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Click on the phrases to see them in context. The original texts by Immanuel Kant and David Hume are available from the Gutenberg Projet.


As our first and most natural sentiment of morals is founded on the nature of our passions, and gives the preference to ourselves and friends, above strangers; it is impossible there can be naturally any such thing as a fixed right or property, while the opposite passions of men impel them in contrary directions, and are not restrained by any convention or agreement.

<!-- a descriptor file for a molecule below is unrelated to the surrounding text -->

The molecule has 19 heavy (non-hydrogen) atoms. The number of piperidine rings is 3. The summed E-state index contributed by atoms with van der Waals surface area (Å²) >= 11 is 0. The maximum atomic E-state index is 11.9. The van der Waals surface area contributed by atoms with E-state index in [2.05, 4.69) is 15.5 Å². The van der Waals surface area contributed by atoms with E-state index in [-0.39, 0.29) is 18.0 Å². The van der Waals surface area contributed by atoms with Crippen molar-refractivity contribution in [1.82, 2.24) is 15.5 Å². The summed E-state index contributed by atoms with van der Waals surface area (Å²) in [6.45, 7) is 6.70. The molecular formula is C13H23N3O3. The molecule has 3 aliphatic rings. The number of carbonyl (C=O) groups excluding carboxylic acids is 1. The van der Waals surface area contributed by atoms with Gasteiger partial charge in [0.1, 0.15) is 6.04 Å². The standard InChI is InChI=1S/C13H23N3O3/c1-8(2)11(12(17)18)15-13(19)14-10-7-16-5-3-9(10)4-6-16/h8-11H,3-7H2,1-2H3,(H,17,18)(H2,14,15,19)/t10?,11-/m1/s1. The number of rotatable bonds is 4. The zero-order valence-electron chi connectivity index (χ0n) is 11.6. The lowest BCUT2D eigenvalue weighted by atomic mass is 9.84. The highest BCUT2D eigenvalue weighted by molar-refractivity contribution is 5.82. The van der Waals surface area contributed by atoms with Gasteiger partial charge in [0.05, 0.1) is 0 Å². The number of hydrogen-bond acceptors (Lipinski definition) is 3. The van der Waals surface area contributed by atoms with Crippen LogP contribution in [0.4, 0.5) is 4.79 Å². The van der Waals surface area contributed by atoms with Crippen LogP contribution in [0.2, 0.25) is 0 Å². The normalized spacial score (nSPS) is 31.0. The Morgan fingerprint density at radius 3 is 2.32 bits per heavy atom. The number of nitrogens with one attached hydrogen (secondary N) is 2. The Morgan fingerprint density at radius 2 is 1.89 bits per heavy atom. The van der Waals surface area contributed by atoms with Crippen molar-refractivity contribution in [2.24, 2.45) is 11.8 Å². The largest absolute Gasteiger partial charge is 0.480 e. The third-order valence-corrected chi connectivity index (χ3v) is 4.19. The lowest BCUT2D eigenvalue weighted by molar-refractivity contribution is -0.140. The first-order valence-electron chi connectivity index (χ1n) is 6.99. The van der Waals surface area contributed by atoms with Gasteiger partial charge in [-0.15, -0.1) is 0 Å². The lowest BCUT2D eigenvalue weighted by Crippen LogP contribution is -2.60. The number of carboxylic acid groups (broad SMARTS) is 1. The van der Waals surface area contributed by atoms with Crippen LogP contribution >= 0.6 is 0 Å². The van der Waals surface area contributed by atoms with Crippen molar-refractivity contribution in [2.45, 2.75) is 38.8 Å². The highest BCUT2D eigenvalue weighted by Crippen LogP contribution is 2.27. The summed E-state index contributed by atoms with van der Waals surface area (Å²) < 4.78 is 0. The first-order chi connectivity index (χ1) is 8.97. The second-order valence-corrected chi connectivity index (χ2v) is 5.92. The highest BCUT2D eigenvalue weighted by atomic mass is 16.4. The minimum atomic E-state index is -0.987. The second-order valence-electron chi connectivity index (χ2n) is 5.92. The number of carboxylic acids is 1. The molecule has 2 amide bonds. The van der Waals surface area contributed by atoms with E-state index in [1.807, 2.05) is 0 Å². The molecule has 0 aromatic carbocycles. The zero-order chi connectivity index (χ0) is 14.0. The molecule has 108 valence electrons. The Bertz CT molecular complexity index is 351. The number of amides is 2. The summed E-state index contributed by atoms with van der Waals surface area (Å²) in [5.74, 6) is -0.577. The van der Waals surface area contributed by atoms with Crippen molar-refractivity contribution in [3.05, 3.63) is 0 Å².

As we are wont to understand by the term God not merely an eternal nature, the operations of which are insensate and blind, but a Supreme Being, who is the free and intelligent author of all things, and as it is this latter view alone that can be of interest to humanity, we might, in strict rigour, deny to the deist any belief in God at all, and regard him merely as a maintainer of the existence of a primal being or thing--the supreme cause of all other things. The former presents the system of all the conceptions and principles belonging to the understanding and the reason, and which relate to objects in general, but not to any particular given objects (Ontologia); the latter has nature for its subject-matter, that is, the sum of given objects--whether given to the senses, or, if we will, to some other kind of intuition--and is accordingly physiology, although only rationalis. we immediately conclude it to be an evil, and without waiting till we can examine its nature, whether it be good or bad, are at first affected with fear. We readily forget, that the designs, and projects, and views of men are principles as necessary in their operation as heat and cold, moist and dry: But taking them to be free and entirely our own, it is usual for us to set them in opposition to the other principles of nature. We cannot understand, in fact, how a logical principle of unity can of right exist, unless we presuppose a transcendental principle, by which such a systematic unit--as a property of objects themselves--is regarded as necessary a priorI. For with what right can reason, in its logical exercise, require us to regard the variety of forces which nature displays, as in effect a disguised unity, and to deduce them from one fundamental force or power, when she is free to admit that it is just as possible that all forces should be different in kind, and that a systematic unity is not conformable to the design of nature? But when we consider the same actions in relation to reason--not for the purpose of explaining their origin, that is, in relation to speculative reason, but to practical reason, as the producing cause of these actions--we shall discover a rule and an order very different from those of nature and experience. But a selfish purpose of this kind is easily to be distinguished from the idea, according to which every one presupposes that this unity is in accordance with the laws of nature, and that reason does not in this case request, but requires, although we are quite unable to determine the proper limits of this unity. Consequently, the above so-called law is not a law of nature.